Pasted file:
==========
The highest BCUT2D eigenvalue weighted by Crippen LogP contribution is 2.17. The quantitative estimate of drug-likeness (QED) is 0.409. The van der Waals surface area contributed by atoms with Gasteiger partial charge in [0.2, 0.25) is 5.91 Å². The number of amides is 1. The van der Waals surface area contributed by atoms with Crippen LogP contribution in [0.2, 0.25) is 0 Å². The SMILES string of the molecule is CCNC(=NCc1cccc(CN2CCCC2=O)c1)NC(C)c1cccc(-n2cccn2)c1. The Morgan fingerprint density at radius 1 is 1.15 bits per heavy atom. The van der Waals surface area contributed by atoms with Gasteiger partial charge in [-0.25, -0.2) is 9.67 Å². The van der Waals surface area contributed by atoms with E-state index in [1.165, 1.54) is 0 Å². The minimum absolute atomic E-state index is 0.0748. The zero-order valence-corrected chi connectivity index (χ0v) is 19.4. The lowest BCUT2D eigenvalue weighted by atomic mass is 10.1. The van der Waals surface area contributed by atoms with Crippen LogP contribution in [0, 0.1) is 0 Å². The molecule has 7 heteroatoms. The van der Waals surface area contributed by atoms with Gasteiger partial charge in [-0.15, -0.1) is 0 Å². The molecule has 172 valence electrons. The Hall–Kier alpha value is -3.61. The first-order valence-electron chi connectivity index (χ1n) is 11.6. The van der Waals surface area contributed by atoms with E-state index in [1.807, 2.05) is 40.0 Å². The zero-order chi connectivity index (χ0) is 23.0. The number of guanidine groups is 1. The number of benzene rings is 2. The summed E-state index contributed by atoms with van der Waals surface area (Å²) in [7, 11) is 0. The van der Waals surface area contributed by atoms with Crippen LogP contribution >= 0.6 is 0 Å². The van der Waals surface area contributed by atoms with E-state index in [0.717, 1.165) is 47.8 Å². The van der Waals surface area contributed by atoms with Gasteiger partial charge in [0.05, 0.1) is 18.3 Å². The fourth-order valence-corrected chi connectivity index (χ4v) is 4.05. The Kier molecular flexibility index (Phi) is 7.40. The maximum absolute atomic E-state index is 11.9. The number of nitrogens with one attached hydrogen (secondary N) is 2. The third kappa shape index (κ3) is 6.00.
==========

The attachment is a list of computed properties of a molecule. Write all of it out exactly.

The highest BCUT2D eigenvalue weighted by Crippen LogP contribution is 2.17. The quantitative estimate of drug-likeness (QED) is 0.409. The van der Waals surface area contributed by atoms with Gasteiger partial charge in [0.2, 0.25) is 5.91 Å². The number of amides is 1. The van der Waals surface area contributed by atoms with Crippen LogP contribution in [0.2, 0.25) is 0 Å². The SMILES string of the molecule is CCNC(=NCc1cccc(CN2CCCC2=O)c1)NC(C)c1cccc(-n2cccn2)c1. The Morgan fingerprint density at radius 1 is 1.15 bits per heavy atom. The van der Waals surface area contributed by atoms with Gasteiger partial charge in [-0.25, -0.2) is 9.67 Å². The van der Waals surface area contributed by atoms with E-state index in [1.165, 1.54) is 0 Å². The minimum absolute atomic E-state index is 0.0748. The zero-order valence-corrected chi connectivity index (χ0v) is 19.4. The lowest BCUT2D eigenvalue weighted by atomic mass is 10.1. The van der Waals surface area contributed by atoms with Crippen LogP contribution in [0, 0.1) is 0 Å². The molecule has 7 heteroatoms. The van der Waals surface area contributed by atoms with Gasteiger partial charge in [-0.15, -0.1) is 0 Å². The molecule has 172 valence electrons. The Hall–Kier alpha value is -3.61. The first-order valence-electron chi connectivity index (χ1n) is 11.6. The van der Waals surface area contributed by atoms with E-state index in [1.807, 2.05) is 40.0 Å². The zero-order chi connectivity index (χ0) is 23.0. The number of guanidine groups is 1. The number of benzene rings is 2. The summed E-state index contributed by atoms with van der Waals surface area (Å²) in [7, 11) is 0. The van der Waals surface area contributed by atoms with Crippen LogP contribution >= 0.6 is 0 Å². The van der Waals surface area contributed by atoms with E-state index in [0.717, 1.165) is 47.8 Å². The van der Waals surface area contributed by atoms with Gasteiger partial charge in [0.05, 0.1) is 18.3 Å². The fourth-order valence-corrected chi connectivity index (χ4v) is 4.05. The Kier molecular flexibility index (Phi) is 7.40. The maximum absolute atomic E-state index is 11.9. The number of nitrogens with one attached hydrogen (secondary N) is 2. The third kappa shape index (κ3) is 6.00.